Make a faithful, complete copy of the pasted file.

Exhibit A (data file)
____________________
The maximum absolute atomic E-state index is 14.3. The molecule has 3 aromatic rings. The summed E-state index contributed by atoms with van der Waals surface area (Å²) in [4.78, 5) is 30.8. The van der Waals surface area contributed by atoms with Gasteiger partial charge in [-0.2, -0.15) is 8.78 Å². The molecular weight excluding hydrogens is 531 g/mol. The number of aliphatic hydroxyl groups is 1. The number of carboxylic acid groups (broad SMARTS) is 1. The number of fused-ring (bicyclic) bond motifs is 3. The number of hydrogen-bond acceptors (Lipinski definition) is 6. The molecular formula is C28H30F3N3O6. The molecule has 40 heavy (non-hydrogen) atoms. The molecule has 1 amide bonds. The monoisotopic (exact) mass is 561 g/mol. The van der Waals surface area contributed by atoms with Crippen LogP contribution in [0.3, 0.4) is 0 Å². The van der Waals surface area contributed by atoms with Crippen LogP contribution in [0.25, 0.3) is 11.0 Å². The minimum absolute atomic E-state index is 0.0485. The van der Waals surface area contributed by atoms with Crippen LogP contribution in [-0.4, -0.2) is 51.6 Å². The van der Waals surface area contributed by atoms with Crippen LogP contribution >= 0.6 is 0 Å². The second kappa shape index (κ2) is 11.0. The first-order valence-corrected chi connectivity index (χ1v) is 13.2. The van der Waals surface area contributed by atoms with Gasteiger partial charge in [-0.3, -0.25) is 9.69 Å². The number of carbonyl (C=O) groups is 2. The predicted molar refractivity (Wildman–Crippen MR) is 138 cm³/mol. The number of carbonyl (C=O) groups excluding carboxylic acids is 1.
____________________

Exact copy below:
The maximum absolute atomic E-state index is 14.3. The molecule has 3 aromatic rings. The summed E-state index contributed by atoms with van der Waals surface area (Å²) in [4.78, 5) is 30.8. The van der Waals surface area contributed by atoms with Gasteiger partial charge in [-0.2, -0.15) is 8.78 Å². The molecular weight excluding hydrogens is 531 g/mol. The number of aliphatic hydroxyl groups is 1. The number of carboxylic acid groups (broad SMARTS) is 1. The number of fused-ring (bicyclic) bond motifs is 3. The number of hydrogen-bond acceptors (Lipinski definition) is 6. The molecular formula is C28H30F3N3O6. The molecule has 40 heavy (non-hydrogen) atoms. The molecule has 1 amide bonds. The monoisotopic (exact) mass is 561 g/mol. The van der Waals surface area contributed by atoms with Crippen LogP contribution in [0.3, 0.4) is 0 Å². The van der Waals surface area contributed by atoms with Crippen LogP contribution in [0.25, 0.3) is 11.0 Å². The minimum absolute atomic E-state index is 0.0485. The van der Waals surface area contributed by atoms with Crippen LogP contribution in [-0.4, -0.2) is 51.6 Å². The van der Waals surface area contributed by atoms with Crippen LogP contribution >= 0.6 is 0 Å². The second kappa shape index (κ2) is 11.0. The first-order valence-corrected chi connectivity index (χ1v) is 13.2. The van der Waals surface area contributed by atoms with Gasteiger partial charge in [-0.3, -0.25) is 9.69 Å². The number of carbonyl (C=O) groups is 2. The predicted molar refractivity (Wildman–Crippen MR) is 138 cm³/mol. The number of carbonyl (C=O) groups excluding carboxylic acids is 1.